I am undecided as to whether I want to read Dan Wetzel’s book on the BCS. I’ll give Wetzel credit for apparently going beyond the usual “decide it on the field!” cliches that one hears on sports talk radio. (Steak Shapiro had his zillionth “a coach should be measured by how his team is doing at the end of the season” rant this morning, as if the first half of a season ought to be a glorified preseason.) Wetzel’s examination of the bowl system sounds like a worthy read. That said, his justification for a 16-team playoff sounds weak:
The way to reward the best teams is two-fold. First is providing home-field advantage to the higher-seeded team until the title game (more on this later).
The second is by giving an easier first-round opponent – in this case No. 1 seed Auburn would play No. 16 Florida International. Earning a top two or three seed most years would present a school a de facto bye into the second round. FIU isn’t in the tournament to win the title – they won’t – but to make the regular season matter more.
Right now, the regular season matters because one loss is often fatal (ask the three Big Ten co-champions about that) and two losses are almost invariably fatal. If you replace the existing system with a 16-team playoff, then teams are no longer playing for survival every week. Instead, they are playing for homefield advantage, which anyone with skin in the game will tell you is worth about a field goal, and the right to play marginally easier opponents as the playoffs progress. The Auburn-South Carolina game this weekend was all-or-nothing. If Auburn won, they would almost certainly play for a national title. If they lost, they almost certainly would not. It would not have had nearly the same import if Auburn were playing for the right to play the LSU/Oklahoma winner in the second round instead of Wisconsin.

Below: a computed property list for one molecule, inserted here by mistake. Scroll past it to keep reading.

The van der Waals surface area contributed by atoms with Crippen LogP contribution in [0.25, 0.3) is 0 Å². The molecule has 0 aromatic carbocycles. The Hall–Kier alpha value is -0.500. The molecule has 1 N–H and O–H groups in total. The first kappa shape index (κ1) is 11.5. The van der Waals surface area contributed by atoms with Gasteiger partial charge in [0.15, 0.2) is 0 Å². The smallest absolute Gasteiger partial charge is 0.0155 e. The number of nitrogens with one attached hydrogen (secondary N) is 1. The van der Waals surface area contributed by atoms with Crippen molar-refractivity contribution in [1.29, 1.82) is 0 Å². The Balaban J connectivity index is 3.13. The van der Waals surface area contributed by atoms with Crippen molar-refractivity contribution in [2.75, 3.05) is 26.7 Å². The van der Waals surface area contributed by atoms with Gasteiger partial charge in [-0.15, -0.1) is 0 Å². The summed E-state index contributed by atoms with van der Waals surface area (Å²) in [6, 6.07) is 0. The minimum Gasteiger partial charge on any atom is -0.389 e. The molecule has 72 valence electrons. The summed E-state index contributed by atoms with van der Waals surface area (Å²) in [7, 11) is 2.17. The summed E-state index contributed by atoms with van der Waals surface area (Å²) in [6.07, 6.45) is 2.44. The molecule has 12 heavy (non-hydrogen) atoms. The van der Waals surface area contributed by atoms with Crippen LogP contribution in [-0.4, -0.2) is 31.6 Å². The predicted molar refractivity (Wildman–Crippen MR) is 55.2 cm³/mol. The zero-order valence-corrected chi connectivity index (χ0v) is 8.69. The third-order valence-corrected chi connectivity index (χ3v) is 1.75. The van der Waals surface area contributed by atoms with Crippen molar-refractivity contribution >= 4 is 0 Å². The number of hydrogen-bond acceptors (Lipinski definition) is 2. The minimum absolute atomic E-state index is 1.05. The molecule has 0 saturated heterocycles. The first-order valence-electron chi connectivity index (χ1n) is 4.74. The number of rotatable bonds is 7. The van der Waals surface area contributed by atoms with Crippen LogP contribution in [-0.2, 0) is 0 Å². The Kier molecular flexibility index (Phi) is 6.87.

The other issue that I’d like to see Wetzel address is that a system that gives a 6-6 Sunbelt champion the same chance to win a national title as a 13-0 SEC Champion (or, for that matter, a 10-2 team that finished third in a six-team division over the 13-0 team that won that division and beat the 10-2 team) is flawed. To use my favorite NFL example, a system that gave a 13-6 New York Giants team a shot on a neutral field to beat an 18-0 New England Patriots team that had already beaten the Giants in New Jersey is inferior in terms of determining a true champion, a.k.a. the team that deserves a title the most by virtue of having the best season. How much did homefield and the right to play easier opponents matter in 2007? Or the following year when the Arizona Cardinals almost won the Super Bowl after going 9-7 in the easiest division in football? From all accounts, Wetzel presents a compelling case that the bowl system is fundamentally corrupt, but his solution is flawed in its own way. Maybe his book is just a good case for reforming the bowl system? Or implementing a limited playoff within the bowl system?